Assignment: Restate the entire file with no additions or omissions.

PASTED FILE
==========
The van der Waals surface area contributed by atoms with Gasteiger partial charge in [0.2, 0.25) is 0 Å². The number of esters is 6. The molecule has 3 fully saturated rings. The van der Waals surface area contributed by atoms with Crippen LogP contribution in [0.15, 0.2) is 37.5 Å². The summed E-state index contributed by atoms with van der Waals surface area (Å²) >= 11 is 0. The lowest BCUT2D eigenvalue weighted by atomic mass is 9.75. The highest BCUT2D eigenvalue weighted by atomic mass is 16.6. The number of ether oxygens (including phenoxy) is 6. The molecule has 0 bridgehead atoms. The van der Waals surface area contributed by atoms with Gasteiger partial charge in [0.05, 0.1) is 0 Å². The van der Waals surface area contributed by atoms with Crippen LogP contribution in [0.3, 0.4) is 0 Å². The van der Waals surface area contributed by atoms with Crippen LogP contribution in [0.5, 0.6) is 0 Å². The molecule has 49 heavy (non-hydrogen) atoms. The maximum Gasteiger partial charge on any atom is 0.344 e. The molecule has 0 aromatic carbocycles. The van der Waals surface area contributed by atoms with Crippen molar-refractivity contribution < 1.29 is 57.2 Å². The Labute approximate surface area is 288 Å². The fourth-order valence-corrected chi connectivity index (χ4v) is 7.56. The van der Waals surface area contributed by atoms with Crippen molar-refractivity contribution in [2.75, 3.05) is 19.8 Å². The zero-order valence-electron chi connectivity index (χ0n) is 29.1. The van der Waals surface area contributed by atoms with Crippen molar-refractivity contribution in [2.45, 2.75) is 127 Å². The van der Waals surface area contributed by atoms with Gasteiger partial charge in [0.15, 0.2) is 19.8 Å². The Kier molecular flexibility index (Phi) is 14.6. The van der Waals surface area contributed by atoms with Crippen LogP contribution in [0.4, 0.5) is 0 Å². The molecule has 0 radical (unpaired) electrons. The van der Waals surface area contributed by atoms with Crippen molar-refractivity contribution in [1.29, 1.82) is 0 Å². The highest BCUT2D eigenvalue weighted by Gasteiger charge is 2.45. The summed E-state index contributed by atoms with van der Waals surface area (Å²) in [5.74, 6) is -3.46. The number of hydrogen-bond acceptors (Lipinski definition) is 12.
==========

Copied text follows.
The van der Waals surface area contributed by atoms with Gasteiger partial charge in [0.2, 0.25) is 0 Å². The number of esters is 6. The molecule has 3 fully saturated rings. The van der Waals surface area contributed by atoms with Crippen LogP contribution in [0.15, 0.2) is 37.5 Å². The summed E-state index contributed by atoms with van der Waals surface area (Å²) >= 11 is 0. The lowest BCUT2D eigenvalue weighted by atomic mass is 9.75. The highest BCUT2D eigenvalue weighted by atomic mass is 16.6. The number of ether oxygens (including phenoxy) is 6. The molecule has 0 bridgehead atoms. The van der Waals surface area contributed by atoms with Gasteiger partial charge in [0.05, 0.1) is 0 Å². The van der Waals surface area contributed by atoms with Crippen LogP contribution in [0.3, 0.4) is 0 Å². The van der Waals surface area contributed by atoms with Crippen LogP contribution in [0.5, 0.6) is 0 Å². The molecule has 49 heavy (non-hydrogen) atoms. The maximum Gasteiger partial charge on any atom is 0.344 e. The molecule has 0 aromatic carbocycles. The van der Waals surface area contributed by atoms with Crippen molar-refractivity contribution < 1.29 is 57.2 Å². The Labute approximate surface area is 288 Å². The fourth-order valence-corrected chi connectivity index (χ4v) is 7.56. The van der Waals surface area contributed by atoms with Crippen molar-refractivity contribution in [2.75, 3.05) is 19.8 Å². The zero-order valence-electron chi connectivity index (χ0n) is 29.1. The van der Waals surface area contributed by atoms with Crippen molar-refractivity contribution in [2.45, 2.75) is 127 Å². The van der Waals surface area contributed by atoms with Gasteiger partial charge in [0.15, 0.2) is 19.8 Å². The Kier molecular flexibility index (Phi) is 14.6. The van der Waals surface area contributed by atoms with Crippen LogP contribution in [0.4, 0.5) is 0 Å². The molecule has 0 radical (unpaired) electrons. The van der Waals surface area contributed by atoms with Crippen molar-refractivity contribution in [1.29, 1.82) is 0 Å². The highest BCUT2D eigenvalue weighted by Gasteiger charge is 2.45. The summed E-state index contributed by atoms with van der Waals surface area (Å²) in [5.74, 6) is -3.46. The number of hydrogen-bond acceptors (Lipinski definition) is 12.